If the past few months are any indication, 2012 should prove a watershed year for the career paths of many IT pros. While positive in aggregate, trending vectors for IT careers appear to be pointing in almost every direction at once.
Recent indications suggest that the tech jobs hiring boom is real. Bolstered by bigger budgets, tech organizations are opening more doors to new hires, spotlighting the tech sector as one of the few bright spots in today's tepid employment economy.
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But the reality is that double-digit job growth is in evidence for only certain segments and IT skills. Broadly speaking, IT job gains have been moderate to minimal compared to those of 2010, by its own measure hardly a banner year for IT.
And those bigger budgets? Welcome to the cloud era in earnest, with outsourced services commanding a greater slice of IT spending. Reliance on H-1Bs has hastened, and offshoring remains a prevalent practice among the majority of IT organizations. Even sectors deemed hottest for IT hiring -- mobile tech, for example -- may be showing signs of an impending bubble.
All this has been met by a gamut of responses from IT pros. First-movers have been getting the drop on early job opportunities; those affected by the downturn have been ramping up efforts to re-enter the IT work force; others are holding out hope for a raise with salary freezes lifting, while some have been questioning whether their current jobs are worth the trouble at all.
To be sure, such responses are to be expected from any industry returning from recession, but for today's IT, the tenor is different. The sense on the ground is that the nature of IT itself is changing.
From the rise of the cloud to the consumerization of IT to the increased emphasis on boutique IT service for business needs, indications are that IT is becoming more about stewardship than ownership, and the old way of running IT as a business is a train wreck waiting to happen. In other words, the next generation of IT is fast approaching, and it will require a shift in skills, strategies, and vision from the IT of just a few short years ago.
With flux comes opportunity. To help you capitalize, we've compiled a compendium of IT careers resources below. You'll find a wealth of insights on the kinds of skills and strategies to move your IT career forward or to help you venture down a new, more rewarding IT career path in the year ahead.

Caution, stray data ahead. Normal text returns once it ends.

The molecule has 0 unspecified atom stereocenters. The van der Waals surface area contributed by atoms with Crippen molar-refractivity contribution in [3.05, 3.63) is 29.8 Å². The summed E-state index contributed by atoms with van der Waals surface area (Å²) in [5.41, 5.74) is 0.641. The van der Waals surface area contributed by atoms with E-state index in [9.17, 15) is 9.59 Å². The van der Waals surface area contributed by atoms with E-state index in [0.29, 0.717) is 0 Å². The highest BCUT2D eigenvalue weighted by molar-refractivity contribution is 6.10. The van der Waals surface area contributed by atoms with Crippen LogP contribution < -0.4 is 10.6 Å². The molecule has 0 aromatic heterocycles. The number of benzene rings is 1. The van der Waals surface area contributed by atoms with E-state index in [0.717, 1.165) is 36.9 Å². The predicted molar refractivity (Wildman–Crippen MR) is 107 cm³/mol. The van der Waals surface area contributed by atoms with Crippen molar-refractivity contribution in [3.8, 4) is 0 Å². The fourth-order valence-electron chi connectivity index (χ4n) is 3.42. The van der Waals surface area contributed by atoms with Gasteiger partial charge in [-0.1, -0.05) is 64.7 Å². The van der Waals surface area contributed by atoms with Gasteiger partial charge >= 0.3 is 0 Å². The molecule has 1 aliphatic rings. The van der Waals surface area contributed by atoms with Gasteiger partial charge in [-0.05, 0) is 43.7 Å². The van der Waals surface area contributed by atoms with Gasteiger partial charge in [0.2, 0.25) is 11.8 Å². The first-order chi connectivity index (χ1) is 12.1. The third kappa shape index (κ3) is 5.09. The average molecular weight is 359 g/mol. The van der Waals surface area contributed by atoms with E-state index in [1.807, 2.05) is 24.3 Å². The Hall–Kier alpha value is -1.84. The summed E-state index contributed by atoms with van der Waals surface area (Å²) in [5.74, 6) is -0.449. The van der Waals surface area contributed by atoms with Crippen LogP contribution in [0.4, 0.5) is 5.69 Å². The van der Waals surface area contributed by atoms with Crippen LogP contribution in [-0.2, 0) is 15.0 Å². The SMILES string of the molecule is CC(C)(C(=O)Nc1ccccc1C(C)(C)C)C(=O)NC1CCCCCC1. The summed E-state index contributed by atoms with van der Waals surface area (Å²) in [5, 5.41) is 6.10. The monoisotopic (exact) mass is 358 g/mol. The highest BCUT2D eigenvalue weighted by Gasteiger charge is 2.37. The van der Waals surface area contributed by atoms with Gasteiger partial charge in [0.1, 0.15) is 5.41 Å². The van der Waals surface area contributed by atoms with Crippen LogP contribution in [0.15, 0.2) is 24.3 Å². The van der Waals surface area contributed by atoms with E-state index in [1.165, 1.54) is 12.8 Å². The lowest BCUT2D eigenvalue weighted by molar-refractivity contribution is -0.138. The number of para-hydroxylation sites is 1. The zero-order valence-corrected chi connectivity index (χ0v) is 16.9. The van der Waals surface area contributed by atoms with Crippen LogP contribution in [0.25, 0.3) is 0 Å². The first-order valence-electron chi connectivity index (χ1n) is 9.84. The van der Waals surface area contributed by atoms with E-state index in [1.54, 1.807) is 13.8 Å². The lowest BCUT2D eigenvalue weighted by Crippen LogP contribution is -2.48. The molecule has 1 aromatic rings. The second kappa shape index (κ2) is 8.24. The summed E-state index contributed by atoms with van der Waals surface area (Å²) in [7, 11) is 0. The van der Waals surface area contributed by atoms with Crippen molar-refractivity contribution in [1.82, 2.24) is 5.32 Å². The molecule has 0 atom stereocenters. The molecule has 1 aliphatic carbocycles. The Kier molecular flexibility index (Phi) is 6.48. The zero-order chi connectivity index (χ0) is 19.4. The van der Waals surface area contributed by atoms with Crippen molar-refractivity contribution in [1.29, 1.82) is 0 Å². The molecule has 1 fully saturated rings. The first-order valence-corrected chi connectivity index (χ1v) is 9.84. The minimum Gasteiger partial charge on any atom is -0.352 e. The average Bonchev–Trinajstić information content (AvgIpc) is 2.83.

And for those aspiring to navigate next-generation IT, we invite you to subscribe to Bob Lewis's Advice Line newsletter, as Bob continues his commitment to lending high-level insights to forward-thinking IT pros.
InfoWorld's reading lists:
- 5 hot tech projects to boost your IT career
- The 6 hottest new jobs in IT
- The IT job outlook: 5 questions answered
- IT jobs: Winners and losers in the cloud era
- The IT jobs cloud computing will create
- Beware the mobile tech jobs bubble
- Is your IT job worth keeping?
- InfoWorld guide: Successful BYOD and mobile IT strategy
- InfoWorld guide: Mobile Device Management Deep Dive Report
- InfoWorld guide: Enterprise iPhone Deep Dive Report
- InfoWorld guide: Cloud Services Deep Dive Report
- InfoWorld guide: Cloud Computing Deep Dive Report
- InfoWorld guide: Private Cloud Deep Dive Report
- The tech jobs hiring boom is real -- for these skills
- Surprise! Certified IT jobs are paying less
- 9 hot IT skills for 2012
- 7 key skills new IT grads are lacking
- 5 surprising IT skills that hiring managers want now
- 10 hard truths IT must learn to accept
- Stewardship, not ownership: It's time for IT to give up on control
- IT turf wars: The most common feuds in tech
- IT inferno: The nine circles of IT hell
- 7 IT superheroes -- and their fatal flaws
- IT admins gone wild: 5 rogues to watch out for
- 7 dirty consultant tricks (and how to avoid them)
This story, "Your IT job prospects for 2012," was originally published at InfoWorld.com. Follow the latest developments in IT careers at InfoWorld.com. For the latest business technology news, follow InfoWorld.com on Twitter.